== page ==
Police fired tear gas to disperse protesters outside parliament on Sunday as tens of thousands of Greeks rallied in Athens to protest ahead of next week's parliamentary vote to ratify a name deal with Macedonia.
Central Athens turned into a sea of people holding blue and white Greek flags as thousands came from all over the country to rally against the accord to name the ex-Yugoslav state North Macedonia.
Many Greeks believe the name Macedonia implies a territorial claim over their country's own northern region of that name.
The accord, signed by the two governments, unblocks the ex-Yugoslav republic's desire to join NATO and the European Union once it is ratified by Greece's parliament.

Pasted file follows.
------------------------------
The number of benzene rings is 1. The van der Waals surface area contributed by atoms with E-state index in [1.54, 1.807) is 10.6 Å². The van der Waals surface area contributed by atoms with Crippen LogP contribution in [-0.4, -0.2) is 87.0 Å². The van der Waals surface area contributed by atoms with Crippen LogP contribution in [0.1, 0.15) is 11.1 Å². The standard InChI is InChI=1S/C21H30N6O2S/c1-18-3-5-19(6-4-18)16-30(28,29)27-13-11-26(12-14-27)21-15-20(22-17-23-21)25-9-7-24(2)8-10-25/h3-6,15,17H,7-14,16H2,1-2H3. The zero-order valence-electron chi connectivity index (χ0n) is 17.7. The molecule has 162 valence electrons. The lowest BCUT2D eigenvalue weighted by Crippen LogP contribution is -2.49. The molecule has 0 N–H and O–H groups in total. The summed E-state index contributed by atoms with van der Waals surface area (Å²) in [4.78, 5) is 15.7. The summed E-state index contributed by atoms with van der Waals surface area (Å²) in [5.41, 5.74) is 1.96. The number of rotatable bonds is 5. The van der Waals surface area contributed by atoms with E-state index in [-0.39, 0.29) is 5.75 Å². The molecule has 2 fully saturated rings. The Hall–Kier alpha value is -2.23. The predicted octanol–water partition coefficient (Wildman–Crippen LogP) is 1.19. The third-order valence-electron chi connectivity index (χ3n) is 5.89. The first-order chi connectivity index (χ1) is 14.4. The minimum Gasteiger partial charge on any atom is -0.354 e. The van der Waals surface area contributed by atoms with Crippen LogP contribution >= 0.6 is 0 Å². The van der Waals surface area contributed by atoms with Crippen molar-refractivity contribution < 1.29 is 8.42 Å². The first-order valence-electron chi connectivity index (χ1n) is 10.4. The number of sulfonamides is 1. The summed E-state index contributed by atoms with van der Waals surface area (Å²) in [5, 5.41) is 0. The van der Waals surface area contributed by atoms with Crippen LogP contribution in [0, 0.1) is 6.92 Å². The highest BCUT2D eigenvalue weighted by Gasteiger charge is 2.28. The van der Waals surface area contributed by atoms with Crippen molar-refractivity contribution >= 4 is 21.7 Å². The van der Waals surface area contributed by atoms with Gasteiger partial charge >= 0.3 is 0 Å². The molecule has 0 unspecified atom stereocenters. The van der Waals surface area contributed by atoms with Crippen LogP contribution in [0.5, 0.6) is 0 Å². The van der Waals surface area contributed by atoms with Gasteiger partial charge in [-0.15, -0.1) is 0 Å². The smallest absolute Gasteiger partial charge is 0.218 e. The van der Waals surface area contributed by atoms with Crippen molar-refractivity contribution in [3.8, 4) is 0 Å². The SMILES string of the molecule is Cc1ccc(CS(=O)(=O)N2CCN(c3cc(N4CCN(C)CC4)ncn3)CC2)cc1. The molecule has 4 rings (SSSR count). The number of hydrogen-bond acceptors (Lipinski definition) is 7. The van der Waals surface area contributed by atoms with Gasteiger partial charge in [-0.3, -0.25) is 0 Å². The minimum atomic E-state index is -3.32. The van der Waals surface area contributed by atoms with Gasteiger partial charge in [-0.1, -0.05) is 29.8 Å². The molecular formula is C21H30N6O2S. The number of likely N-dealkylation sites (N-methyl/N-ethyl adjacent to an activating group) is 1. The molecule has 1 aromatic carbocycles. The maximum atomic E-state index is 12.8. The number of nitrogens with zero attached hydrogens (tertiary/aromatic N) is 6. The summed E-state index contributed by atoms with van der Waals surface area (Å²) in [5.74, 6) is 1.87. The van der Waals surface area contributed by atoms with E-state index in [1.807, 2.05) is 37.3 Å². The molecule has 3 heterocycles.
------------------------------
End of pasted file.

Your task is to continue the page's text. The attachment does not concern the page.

Macedonia declared independence in 1991, avoiding the violence that accompanied much of the break-up of Yugoslavia. Prime Minister Zoran Zaev has sought to accelerate the country's bid to join the EU and NATO and to work on resolving the decades-old name dispute with Greece.Greece had agreed that until the name dispute is resolved, its northern neighbour, with a population of about 2 million, could be referred to internationally as "FYROM" - Former Yugoslav Republic of Macedonia. That is the name under which it was admitted to the United Nations in 1993.
The agreement with Skopje had strained relations with the right-wing Independent Greeks party, his coalition ally, which objected to the use of Macedonia in any agreed name.
United Nations diplomat Matthew Nimetz, who has mediated talks between the two countries, said he looked forward to Greece's ratification of the accord after FYROM delivered on related constitutional amendments.